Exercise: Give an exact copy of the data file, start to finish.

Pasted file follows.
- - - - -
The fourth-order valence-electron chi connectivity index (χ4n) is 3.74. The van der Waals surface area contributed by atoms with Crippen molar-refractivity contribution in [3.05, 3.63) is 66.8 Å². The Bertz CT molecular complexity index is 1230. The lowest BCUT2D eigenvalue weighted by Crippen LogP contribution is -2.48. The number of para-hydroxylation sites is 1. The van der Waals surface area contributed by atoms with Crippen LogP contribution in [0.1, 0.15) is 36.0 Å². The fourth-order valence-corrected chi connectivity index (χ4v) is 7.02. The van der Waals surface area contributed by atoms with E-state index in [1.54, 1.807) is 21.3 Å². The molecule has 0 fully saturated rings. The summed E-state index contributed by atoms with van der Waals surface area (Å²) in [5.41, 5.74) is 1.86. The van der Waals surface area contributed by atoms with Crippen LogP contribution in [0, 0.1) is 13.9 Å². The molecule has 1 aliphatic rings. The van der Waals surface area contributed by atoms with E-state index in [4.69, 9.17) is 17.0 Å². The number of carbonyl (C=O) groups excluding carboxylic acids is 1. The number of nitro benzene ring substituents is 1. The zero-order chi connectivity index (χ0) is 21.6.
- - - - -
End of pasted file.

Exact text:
The fourth-order valence-electron chi connectivity index (χ4n) is 3.74. The van der Waals surface area contributed by atoms with Crippen molar-refractivity contribution in [3.05, 3.63) is 66.8 Å². The Bertz CT molecular complexity index is 1230. The lowest BCUT2D eigenvalue weighted by Crippen LogP contribution is -2.48. The number of para-hydroxylation sites is 1. The van der Waals surface area contributed by atoms with Crippen LogP contribution in [0.1, 0.15) is 36.0 Å². The fourth-order valence-corrected chi connectivity index (χ4v) is 7.02. The van der Waals surface area contributed by atoms with E-state index in [1.54, 1.807) is 21.3 Å². The molecule has 0 fully saturated rings. The summed E-state index contributed by atoms with van der Waals surface area (Å²) in [5.41, 5.74) is 1.86. The van der Waals surface area contributed by atoms with Crippen LogP contribution in [0, 0.1) is 13.9 Å². The molecule has 1 aliphatic rings. The van der Waals surface area contributed by atoms with E-state index in [4.69, 9.17) is 17.0 Å². The number of carbonyl (C=O) groups excluding carboxylic acids is 1. The number of nitro benzene ring substituents is 1. The zero-order chi connectivity index (χ0) is 21.6.